Disputatio:Ioannes Baptista Pirelli

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Could somebody please help me to find the latin word for tyres, pneus, Autoreifen etc. Thank you --Massimo Macconi 05:58, 30 Iulii 2009 (UTC)

Taken from "diccionario auxiliar español-latino para el uso moderno del latín", JOSE JUAN DEL COL, 2007 = Auxiliar spanish-latin dictionary for the modern use of Latin. 1131 pages, 25000 words
neumático: (tubo de goma lleno de aire comprimido
para cubrir la llanta de la rueda)
pneumáticum, i n. Sin: pneumática cummis
vel gummis (-is; ac -im f); inflata cummis vel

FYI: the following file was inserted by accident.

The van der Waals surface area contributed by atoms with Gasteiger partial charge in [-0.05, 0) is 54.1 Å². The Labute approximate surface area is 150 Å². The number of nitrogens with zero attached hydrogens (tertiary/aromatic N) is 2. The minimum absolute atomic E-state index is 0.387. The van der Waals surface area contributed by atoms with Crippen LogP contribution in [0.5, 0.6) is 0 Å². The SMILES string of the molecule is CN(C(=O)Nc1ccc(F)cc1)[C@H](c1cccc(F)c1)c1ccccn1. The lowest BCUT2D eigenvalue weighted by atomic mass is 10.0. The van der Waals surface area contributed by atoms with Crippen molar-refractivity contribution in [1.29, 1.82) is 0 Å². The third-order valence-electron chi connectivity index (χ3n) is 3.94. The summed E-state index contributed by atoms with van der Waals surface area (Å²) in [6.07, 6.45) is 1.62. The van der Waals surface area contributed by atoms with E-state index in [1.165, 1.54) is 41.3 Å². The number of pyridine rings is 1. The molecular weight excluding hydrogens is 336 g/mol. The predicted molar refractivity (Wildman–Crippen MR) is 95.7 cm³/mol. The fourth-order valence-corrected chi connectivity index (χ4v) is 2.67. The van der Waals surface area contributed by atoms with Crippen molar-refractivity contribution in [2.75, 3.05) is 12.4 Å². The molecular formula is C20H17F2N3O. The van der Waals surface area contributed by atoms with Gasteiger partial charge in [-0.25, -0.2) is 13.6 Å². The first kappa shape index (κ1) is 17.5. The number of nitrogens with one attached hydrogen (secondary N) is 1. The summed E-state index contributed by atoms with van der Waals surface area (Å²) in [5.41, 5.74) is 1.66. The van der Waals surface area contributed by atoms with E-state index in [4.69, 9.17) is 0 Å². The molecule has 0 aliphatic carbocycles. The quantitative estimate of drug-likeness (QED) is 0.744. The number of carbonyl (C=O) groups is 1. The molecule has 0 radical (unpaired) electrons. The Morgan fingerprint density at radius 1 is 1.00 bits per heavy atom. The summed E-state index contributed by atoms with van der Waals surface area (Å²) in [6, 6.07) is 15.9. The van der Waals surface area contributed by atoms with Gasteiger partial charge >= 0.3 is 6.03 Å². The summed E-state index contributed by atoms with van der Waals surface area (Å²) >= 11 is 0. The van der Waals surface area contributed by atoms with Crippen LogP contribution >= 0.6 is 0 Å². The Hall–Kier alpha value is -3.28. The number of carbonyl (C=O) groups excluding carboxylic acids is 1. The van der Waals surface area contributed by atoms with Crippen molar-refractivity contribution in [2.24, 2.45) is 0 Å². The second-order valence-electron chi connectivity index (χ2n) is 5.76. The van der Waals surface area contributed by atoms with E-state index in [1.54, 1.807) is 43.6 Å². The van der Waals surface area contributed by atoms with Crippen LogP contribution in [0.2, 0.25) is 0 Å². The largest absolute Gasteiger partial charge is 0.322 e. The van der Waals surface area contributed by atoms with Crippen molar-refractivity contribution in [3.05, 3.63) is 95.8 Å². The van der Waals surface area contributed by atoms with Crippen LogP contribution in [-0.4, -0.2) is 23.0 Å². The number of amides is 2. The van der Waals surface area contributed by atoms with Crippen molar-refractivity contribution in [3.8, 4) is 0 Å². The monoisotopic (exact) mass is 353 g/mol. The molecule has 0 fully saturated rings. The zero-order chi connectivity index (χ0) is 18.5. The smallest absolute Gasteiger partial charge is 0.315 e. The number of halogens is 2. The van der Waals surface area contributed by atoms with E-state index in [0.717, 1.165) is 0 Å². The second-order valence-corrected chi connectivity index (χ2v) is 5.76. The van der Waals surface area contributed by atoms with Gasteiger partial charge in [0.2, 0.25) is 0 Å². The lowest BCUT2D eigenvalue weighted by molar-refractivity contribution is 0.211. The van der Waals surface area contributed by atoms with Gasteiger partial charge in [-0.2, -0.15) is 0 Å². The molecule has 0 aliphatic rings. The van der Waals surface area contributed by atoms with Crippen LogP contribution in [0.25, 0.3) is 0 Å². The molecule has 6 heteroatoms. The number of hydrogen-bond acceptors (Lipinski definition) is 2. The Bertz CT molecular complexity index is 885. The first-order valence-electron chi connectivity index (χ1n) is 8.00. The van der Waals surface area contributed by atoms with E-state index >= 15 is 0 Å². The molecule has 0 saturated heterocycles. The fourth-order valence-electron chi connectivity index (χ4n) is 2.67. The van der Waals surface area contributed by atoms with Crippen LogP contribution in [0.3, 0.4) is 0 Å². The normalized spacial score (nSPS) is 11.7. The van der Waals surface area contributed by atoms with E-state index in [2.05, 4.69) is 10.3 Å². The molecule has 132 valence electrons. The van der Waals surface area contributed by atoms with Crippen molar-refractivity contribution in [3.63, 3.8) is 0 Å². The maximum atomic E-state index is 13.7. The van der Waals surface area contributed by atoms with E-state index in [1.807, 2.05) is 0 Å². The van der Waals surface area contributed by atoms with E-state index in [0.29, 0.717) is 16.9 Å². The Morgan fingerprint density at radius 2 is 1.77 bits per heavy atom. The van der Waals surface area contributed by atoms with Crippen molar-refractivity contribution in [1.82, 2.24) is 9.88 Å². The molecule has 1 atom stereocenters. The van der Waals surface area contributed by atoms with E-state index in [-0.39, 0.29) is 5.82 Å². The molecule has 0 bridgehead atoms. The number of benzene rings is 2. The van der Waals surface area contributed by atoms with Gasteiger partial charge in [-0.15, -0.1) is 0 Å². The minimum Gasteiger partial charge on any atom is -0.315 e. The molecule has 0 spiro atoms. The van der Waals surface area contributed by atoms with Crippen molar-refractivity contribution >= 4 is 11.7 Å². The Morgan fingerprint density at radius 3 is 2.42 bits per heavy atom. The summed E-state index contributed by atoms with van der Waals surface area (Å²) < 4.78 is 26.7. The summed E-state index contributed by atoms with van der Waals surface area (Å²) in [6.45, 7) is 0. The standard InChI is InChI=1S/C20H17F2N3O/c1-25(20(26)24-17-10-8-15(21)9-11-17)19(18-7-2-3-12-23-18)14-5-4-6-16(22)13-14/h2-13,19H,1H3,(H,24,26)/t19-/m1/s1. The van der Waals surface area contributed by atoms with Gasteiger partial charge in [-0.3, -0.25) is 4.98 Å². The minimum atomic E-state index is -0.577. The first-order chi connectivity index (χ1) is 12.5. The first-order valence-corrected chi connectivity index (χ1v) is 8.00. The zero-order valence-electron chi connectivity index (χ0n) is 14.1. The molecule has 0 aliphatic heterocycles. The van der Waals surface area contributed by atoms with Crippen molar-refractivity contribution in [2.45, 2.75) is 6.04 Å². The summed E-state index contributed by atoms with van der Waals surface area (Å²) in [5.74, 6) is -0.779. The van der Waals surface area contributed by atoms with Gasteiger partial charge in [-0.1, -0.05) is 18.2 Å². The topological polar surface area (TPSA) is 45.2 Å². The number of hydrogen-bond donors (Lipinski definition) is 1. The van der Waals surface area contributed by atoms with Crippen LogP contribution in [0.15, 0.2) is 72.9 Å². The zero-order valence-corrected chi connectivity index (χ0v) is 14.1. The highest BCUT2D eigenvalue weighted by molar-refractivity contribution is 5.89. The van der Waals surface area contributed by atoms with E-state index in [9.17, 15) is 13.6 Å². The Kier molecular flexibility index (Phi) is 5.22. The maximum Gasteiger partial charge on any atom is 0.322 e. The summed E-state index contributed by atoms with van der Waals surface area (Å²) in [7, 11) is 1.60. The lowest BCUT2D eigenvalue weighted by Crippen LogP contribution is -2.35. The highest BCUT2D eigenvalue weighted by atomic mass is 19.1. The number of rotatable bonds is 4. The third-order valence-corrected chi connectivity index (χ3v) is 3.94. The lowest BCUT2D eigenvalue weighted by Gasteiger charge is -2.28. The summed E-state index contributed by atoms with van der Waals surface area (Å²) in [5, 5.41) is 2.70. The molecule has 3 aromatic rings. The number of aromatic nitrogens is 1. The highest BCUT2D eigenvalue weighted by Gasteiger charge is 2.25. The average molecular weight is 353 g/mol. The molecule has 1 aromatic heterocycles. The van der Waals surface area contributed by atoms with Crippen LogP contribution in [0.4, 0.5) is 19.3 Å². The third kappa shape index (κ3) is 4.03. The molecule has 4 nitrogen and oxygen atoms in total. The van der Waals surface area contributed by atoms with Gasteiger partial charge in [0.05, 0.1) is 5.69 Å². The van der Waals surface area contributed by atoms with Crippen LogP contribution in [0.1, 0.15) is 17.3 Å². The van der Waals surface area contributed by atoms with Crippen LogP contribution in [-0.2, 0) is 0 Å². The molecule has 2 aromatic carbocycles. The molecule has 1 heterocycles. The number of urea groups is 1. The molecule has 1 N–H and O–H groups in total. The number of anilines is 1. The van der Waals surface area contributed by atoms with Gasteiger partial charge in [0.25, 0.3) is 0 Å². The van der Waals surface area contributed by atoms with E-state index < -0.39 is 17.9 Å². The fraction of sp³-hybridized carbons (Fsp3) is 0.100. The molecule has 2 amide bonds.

gummis; uter (utris m) pneumáticus vel aérius;
cúmmeum rotae involūcrum. Uso: - de
auxilio, pneumáticum subsidiárium; controlar
la presión de los -, inspícere pneumaticorum
pressionem vel pressum; el - se desinfla,
e pneumático ventus éffluit // adj pneumáticus,
a, um. Sin: spiritalis; inflátilis; áëre vel
vento inflatus. Uso: máquina -, máchina
pneumática.
Translation:
tyre: (rubber tube full of compressed air to cover the rim of the wheel)...
to control the presure of the tyres -, inspícere pneumaticorum pressionem vel pressum;...
Hope it helps, best regards --Vallatum 13:59, 30 Iulii 2009 (UTC)
The Roman word for tire in the sense of something you'd put around a wheel to protect it—though they were made of metal, rubber not having been a material in use at the time—is 'canthus'. If you need to specify its rubberiness you could say something like 'canthus elasticus' (as Greek did likewise, with λαστιχό ← επίσωτρο ελαστικό ← ἐπίσωτρον = canthus). —Mucius Tever 23:53, 30 Iulii 2009 (UTC)